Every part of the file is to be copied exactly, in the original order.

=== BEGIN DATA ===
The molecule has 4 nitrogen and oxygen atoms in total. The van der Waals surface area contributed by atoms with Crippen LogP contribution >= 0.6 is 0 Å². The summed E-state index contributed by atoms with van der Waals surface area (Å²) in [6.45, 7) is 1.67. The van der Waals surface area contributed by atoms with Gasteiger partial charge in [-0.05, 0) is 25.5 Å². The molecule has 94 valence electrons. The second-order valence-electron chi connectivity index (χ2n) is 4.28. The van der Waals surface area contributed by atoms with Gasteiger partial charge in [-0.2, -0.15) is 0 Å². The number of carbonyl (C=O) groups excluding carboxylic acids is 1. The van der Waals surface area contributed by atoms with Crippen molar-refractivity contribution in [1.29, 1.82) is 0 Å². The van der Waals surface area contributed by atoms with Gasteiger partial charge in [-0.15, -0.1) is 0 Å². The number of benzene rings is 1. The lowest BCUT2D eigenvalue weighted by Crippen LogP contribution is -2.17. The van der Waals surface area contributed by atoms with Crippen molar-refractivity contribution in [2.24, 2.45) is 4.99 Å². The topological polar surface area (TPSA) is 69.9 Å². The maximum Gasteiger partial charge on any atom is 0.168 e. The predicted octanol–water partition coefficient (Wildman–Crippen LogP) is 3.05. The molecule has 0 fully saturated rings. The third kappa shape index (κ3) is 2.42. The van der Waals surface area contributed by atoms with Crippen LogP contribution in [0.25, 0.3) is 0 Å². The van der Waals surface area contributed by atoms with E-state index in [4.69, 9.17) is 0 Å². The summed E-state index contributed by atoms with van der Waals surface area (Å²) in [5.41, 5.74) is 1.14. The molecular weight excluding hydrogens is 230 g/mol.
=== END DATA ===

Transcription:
The molecule has 4 nitrogen and oxygen atoms in total. The van der Waals surface area contributed by atoms with Crippen LogP contribution >= 0.6 is 0 Å². The summed E-state index contributed by atoms with van der Waals surface area (Å²) in [6.45, 7) is 1.67. The van der Waals surface area contributed by atoms with Gasteiger partial charge in [-0.05, 0) is 25.5 Å². The molecule has 94 valence electrons. The second-order valence-electron chi connectivity index (χ2n) is 4.28. The van der Waals surface area contributed by atoms with Gasteiger partial charge in [-0.2, -0.15) is 0 Å². The number of carbonyl (C=O) groups excluding carboxylic acids is 1. The van der Waals surface area contributed by atoms with Crippen molar-refractivity contribution in [1.29, 1.82) is 0 Å². The van der Waals surface area contributed by atoms with Gasteiger partial charge in [-0.15, -0.1) is 0 Å². The number of benzene rings is 1. The lowest BCUT2D eigenvalue weighted by Crippen LogP contribution is -2.17. The van der Waals surface area contributed by atoms with Crippen molar-refractivity contribution in [2.24, 2.45) is 4.99 Å². The topological polar surface area (TPSA) is 69.9 Å². The maximum Gasteiger partial charge on any atom is 0.168 e. The predicted octanol–water partition coefficient (Wildman–Crippen LogP) is 3.05. The molecule has 0 fully saturated rings. The third kappa shape index (κ3) is 2.42. The van der Waals surface area contributed by atoms with Crippen LogP contribution in [0.25, 0.3) is 0 Å². The van der Waals surface area contributed by atoms with E-state index in [4.69, 9.17) is 0 Å². The summed E-state index contributed by atoms with van der Waals surface area (Å²) in [5.41, 5.74) is 1.14. The molecular weight excluding hydrogens is 230 g/mol.